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Size Estimation and Reduction Factors Maximum number of tuples is cardinality of cross product Reduction factor (RF) associated with each term reflects its impact in reducing result size Implicit assumption that terms are independent! col = value has RF = 1 /NKeys(I), given index I on col col 1 = col2 has RF = 1 /max(NKeys(I 1 ), NKeys(I 2 )) col > value has RF = (High(I)-value)/(High(I)-Low(I)) SELECT attribute list FROM relation list WHERE term 1 AND... AND term k

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Histograms Most often, data values are not uniformly distributed within domain Skewed distributions result in inaccurate cost estimations Histograms More accurate statistics Break up the domain into buckets Store the count of records that fall in each bucket Tradeoff Histograms are accurate, but take some space The more fine-grained the partition, the better accuracy But more space required

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Histogram Classification Equiwidth Domain split into equal-length partitions Large difference between counts in different buckets Dense areas not sufficiently characterized Equidepth Histograms “adapts” to data distribution Fewer buckets in sparse areas, more buckets in dense areas Used by Oracle (pg. 485)

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Relational Algebra Equivalences Why are they important? They allow us to: Convert cross-products to joins Cross products should always be avoided (when possible) Choose different join orders Recall that choice of outer/inner influences cost “Push-down” selections and projections ahead of joins When doing so decreases cost

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Relational Algebra Equivalences Selections: Commute Cascade Cascade property: Allows us to check multiple conditions in same pass Allows us to “push down” only partial conditions (when not possible/advantageous to push entire condition)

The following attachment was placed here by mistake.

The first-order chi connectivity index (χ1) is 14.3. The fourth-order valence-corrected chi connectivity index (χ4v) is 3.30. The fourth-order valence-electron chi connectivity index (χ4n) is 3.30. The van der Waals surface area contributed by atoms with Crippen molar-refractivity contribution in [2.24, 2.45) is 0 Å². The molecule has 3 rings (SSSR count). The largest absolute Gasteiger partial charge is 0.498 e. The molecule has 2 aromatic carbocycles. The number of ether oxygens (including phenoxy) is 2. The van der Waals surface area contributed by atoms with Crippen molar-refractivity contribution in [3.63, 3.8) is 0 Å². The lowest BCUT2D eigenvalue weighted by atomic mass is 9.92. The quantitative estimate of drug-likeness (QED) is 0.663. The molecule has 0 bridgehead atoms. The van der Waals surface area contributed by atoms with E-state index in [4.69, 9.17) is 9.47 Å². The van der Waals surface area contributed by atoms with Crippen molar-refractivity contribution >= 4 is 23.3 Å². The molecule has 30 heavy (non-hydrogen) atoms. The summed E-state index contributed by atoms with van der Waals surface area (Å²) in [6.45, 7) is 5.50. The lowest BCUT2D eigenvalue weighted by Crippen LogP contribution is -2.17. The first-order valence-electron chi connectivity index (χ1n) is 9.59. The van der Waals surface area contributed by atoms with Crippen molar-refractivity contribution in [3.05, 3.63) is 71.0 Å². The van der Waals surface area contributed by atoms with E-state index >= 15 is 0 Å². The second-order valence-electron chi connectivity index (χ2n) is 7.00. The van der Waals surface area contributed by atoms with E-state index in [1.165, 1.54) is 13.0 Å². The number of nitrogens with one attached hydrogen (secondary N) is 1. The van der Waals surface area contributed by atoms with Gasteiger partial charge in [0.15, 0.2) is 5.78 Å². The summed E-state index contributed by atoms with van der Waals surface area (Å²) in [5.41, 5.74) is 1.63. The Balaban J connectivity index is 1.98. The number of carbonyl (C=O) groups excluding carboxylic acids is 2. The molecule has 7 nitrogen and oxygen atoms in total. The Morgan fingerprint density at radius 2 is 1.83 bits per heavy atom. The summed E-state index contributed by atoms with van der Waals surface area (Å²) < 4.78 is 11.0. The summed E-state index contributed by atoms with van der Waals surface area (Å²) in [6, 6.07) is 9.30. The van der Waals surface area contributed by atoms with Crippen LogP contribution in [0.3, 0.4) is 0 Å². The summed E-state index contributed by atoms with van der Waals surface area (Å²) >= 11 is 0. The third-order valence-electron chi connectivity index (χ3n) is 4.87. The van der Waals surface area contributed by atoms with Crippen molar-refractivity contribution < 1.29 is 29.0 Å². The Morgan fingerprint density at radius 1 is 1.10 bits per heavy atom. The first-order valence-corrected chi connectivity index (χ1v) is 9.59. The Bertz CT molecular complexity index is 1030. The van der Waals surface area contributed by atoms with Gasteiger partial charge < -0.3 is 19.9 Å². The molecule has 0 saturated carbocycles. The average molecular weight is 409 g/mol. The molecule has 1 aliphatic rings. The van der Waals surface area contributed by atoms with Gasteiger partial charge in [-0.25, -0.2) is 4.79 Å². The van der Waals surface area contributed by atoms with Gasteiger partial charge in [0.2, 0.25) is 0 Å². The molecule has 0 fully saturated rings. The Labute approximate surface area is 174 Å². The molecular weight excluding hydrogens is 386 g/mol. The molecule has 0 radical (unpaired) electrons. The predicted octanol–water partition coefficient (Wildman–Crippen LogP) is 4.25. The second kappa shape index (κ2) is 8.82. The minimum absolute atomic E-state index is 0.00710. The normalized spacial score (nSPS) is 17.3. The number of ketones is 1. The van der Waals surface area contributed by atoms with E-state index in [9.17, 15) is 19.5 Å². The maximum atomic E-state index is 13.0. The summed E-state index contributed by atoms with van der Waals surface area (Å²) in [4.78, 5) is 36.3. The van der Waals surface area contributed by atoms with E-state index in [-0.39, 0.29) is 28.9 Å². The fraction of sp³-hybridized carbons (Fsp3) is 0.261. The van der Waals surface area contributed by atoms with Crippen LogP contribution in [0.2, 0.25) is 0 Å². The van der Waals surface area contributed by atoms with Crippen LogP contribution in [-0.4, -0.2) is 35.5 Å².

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Relational Algebra Equivalences Projections: Cascade If every a i set is included in a i+1, Example: a1 = (a,b), a2 = {a,b,c} Pi a2 (T) has (a, b, c) columns Pi a1 (Pi a2 (T)) has (a,b) columns, same as Pi a1 (T)

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Relational Algebra Equivalences Joins: R (S T) (R S) T Associative (R S) (S R) Commute Sketch of proof: Show for cross product Add join conditions as selection operators Use cascading selections in associative case

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Relational Algebra Equivalences Joins: R (S T) (R S) T Associative (R S) (S R) Commute Commutative property: Allows us to choose which relation is inner/outer Associative property: Allows us to restrict plans to left-deep only

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Relational Algebra Equivalences Commuting selections with projections Projection can be done before selection if all attributes in the condition evaluation are retained by the projection

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Relational Algebra Equivalences Commute selection with join Only if all attributes in condition appear in one relation and not in the other: c includes only attributes from R Condition can be decomposed and “pushed” down before joins Here, c1 includes only attributes from R and c2 only attributes from S

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Relational Algebra Equivalences Commute projection with join Only if attributes in join condition appear in the corresponding projection lists

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System R Optimizer Developed at IBM starting in the 1970’s Most widely used currently; works well for up to 10 joins Cost estimation Statistics maintained in system catalogs Used to estimate cost of operations and result sizes Query Plan Space Only the space of left-deep plans is considered Left-deep plans allow output of each operator to be pipelined into the next operator without storing it in a temporary relation Cartesian products avoided